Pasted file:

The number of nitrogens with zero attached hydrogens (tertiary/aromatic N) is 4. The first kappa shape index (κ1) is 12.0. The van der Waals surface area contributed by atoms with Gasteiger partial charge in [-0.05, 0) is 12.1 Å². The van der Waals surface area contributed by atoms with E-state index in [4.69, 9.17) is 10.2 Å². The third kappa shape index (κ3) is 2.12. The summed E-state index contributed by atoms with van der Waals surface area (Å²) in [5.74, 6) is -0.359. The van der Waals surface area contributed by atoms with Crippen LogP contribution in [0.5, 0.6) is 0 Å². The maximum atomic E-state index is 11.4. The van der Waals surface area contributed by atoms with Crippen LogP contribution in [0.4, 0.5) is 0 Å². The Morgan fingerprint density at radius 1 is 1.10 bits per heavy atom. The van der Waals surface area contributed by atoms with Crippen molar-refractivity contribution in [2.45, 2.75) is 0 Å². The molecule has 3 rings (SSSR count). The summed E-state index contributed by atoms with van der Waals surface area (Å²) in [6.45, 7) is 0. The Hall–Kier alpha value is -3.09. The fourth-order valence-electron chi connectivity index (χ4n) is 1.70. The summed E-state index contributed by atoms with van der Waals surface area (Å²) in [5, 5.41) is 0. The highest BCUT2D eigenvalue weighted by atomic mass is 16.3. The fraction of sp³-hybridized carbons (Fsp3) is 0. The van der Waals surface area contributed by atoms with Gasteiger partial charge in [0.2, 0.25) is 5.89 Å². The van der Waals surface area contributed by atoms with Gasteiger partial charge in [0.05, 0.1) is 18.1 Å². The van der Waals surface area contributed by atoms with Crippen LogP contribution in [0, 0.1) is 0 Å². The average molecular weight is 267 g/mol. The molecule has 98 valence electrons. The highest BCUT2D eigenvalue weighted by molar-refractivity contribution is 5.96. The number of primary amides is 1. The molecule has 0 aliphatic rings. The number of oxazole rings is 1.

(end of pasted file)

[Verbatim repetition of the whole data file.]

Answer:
The number of nitrogens with zero attached hydrogens (tertiary/aromatic N) is 4. The first kappa shape index (κ1) is 12.0. The van der Waals surface area contributed by atoms with Gasteiger partial charge in [-0.05, 0) is 12.1 Å². The van der Waals surface area contributed by atoms with E-state index in [4.69, 9.17) is 10.2 Å². The third kappa shape index (κ3) is 2.12. The summed E-state index contributed by atoms with van der Waals surface area (Å²) in [5.74, 6) is -0.359. The van der Waals surface area contributed by atoms with Crippen LogP contribution in [0.5, 0.6) is 0 Å². The maximum atomic E-state index is 11.4. The van der Waals surface area contributed by atoms with Crippen LogP contribution in [0.4, 0.5) is 0 Å². The Morgan fingerprint density at radius 1 is 1.10 bits per heavy atom. The van der Waals surface area contributed by atoms with Crippen molar-refractivity contribution in [2.45, 2.75) is 0 Å². The molecule has 3 rings (SSSR count). The summed E-state index contributed by atoms with van der Waals surface area (Å²) in [6.45, 7) is 0. The Hall–Kier alpha value is -3.09. The fourth-order valence-electron chi connectivity index (χ4n) is 1.70. The summed E-state index contributed by atoms with van der Waals surface area (Å²) in [5, 5.41) is 0. The highest BCUT2D eigenvalue weighted by atomic mass is 16.3. The fraction of sp³-hybridized carbons (Fsp3) is 0. The van der Waals surface area contributed by atoms with Gasteiger partial charge in [0.2, 0.25) is 5.89 Å². The van der Waals surface area contributed by atoms with Gasteiger partial charge in [0.05, 0.1) is 18.1 Å². The van der Waals surface area contributed by atoms with Crippen LogP contribution in [0, 0.1) is 0 Å². The average molecular weight is 267 g/mol. The molecule has 98 valence electrons. The highest BCUT2D eigenvalue weighted by molar-refractivity contribution is 5.96. The number of primary amides is 1. The molecule has 0 aliphatic rings. The number of oxazole rings is 1.